The COVID-19 pandemic has probably been the most devastating of financial and social crisis of recent times, leading to suspension of almost all economic activity and forcing a country wide lockdown. While the INR 20 lakh crore economic recovery has assuaged some apprehensions, some sectors that have been more affected than others, and sectors that could help with economic recovery have been overlooked.
Tourism, which contributes 5.06 per cent in India’s GDP (2016-17) is one such industry which has been ignored in this recovery package. The ongoing pandemic, travel restrictions, and the country wide lockdown have brought the entire tourism industry to a standstill, and unlike other sectors, tourism will take longer to recover, especially leisure tourism. This will have a direct impact on states like Uttarakhand, Rajasthan, Kerala, Himachal Pradesh, Goa, Sikkim and other north eastern states which depend extensively on tourism as a source of state revenue.
The Indian tourism industry employs 8.75 crore people (12.75 per cent of the total employed population in 2018-19), such as people from the hospitality industry, tour operators, travel agents, homestay owners, drivers, guides, small traders, artisans and craftsmen among a host of other service providers. The sector also has strong forward and backward linkages to other sectors such as agriculture, transport, handloom, and FMCG to name a few. Disruptions in tourism sector will render many people in unemployed. The food and hospitality sector is already reeling under pressure from high fixed costs and no footfalls. FAITH, a policy federation of associations of tourism and hospitality industry has estimated a loss of Rs 10 lakh crore for the industry due to COVID-19. This will also impact inflow of foreign tourists, which means a drastic fall in foreign exchange earnings which was close to Rs 2,10, 981 crore in Q1-Q3 2019. India is yet to address the concerns of the tourism sector.
Interestingly, the global scenario is completely different. The EU has provided benefits in the form of liquidity support, fiscal relief, and easing of state aid rules for those in the tourism business and is currently considering a tourism recovery plan. Italy, one of the worst country to be affected by COVID-19, has recently announced a four billion euros bailout package for tourism and will incentivise domestic tourists to holiday on home soil. The French government too has announced an eighteen billion euros “Marshall Plan for Tourism” bailout for tourism. Similarly, South Africa has initiated a relief package of approximately $11 million exclusively for MSMEs in the hospitality and tourism sector. Indonesia has announced a $725 million stimulus package in order to revive its tourism and civil aviation industry, with additional tax waivers to hotels and restaurants in select regions. Countries such as US, UK and Singapore too have initiated focussed efforts to revive tourism. India’s lack of focus on tourism and its conspicuous absence from the recovery package is both surprising and disappointing. Even more so when the government has been paying particular attention to the sector these last six years.
First, like all MSMEs, those in the tourism sector will also require access to credit, of which, most vulnerable are the own account enterprises (OAEs). In order to improve the flow of credit to this sector, tourism must be included under priority sector lending (PSL). Furthermore, under the category of MSME for PSL, a separate sublimit for OAEs must be created to ensure that credit flows to the smallest of small businesses. Second, the central government should consider tweaking norms under tourism infrastructure development schemes so that states may utilise funds under such schemes to develop health and safety infrastructure to ensure nil or minimum chances of transmission of communicable diseases in future. For e.g. funds under PRASAD may be used for developing health and safety measures at religious destinations. Third, the Government should consider supporting the hotel and restaurant industry by subsidising their fixed costs. Additionally, applications and renewal of licencing fees should be absolved for atleast a year and kept at minimum for the next two years for all such businesses. Similarly, transfer of licence should be made seamless so as to bring ease of doing business in the industry. Fourth, state governments should consider waiving certain critical charges such as property tax and interstate transport taxes for a fixed period of time. Electricity and water charges for homestay owners should be billed at residential rates instead of commercial rates. Fifth, all state governments should look to create a state run e-commerce platforms, replicating the GEM model, which will allow for showcasing and sale of state specific cottage industry products and provide the necessary market connect to consumers. State governments must also think of ways to incentivise domestic tourists to boost local tourism.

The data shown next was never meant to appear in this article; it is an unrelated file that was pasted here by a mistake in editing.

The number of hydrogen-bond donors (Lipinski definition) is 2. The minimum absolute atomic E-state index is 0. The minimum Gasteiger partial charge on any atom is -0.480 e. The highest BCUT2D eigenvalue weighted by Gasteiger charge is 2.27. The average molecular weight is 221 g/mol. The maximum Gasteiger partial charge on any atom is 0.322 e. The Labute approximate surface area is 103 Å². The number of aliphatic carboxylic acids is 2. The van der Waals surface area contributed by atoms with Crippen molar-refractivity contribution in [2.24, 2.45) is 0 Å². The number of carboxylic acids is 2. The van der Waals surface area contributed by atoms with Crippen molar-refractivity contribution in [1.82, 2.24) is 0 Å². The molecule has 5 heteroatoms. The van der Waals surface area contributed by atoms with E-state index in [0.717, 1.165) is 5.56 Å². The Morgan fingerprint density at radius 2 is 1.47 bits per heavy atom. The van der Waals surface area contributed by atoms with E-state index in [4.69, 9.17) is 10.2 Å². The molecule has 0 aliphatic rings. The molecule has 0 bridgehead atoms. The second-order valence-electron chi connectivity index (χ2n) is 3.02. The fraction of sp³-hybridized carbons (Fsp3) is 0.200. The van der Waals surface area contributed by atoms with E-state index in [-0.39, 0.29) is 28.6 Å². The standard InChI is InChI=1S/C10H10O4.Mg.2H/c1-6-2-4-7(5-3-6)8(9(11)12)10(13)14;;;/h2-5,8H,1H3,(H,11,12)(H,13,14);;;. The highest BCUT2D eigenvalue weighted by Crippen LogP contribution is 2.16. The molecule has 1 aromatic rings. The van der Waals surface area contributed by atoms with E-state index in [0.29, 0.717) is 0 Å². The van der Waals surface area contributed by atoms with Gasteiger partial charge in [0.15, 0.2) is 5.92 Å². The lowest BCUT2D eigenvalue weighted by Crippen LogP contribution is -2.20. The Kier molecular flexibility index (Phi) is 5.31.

For the tourism industry, this is an excellent time to develop a common safety and sanitation standard for hosting and serving its customers. The industry must also utilise this opportunity to adopt ecological waste disposal practices and adopt environment friendly day to day practices.
It is quite evident that the tourism sector in India needs a redoubled and renewed push for its revival in the post COVID-19 world. The government must consider an immediate recovery package and plan that focusses on the tourism sector, not just because it is one of the worst affected, but also because it is arguably the largest source of employment and source of income for many MSMEs.
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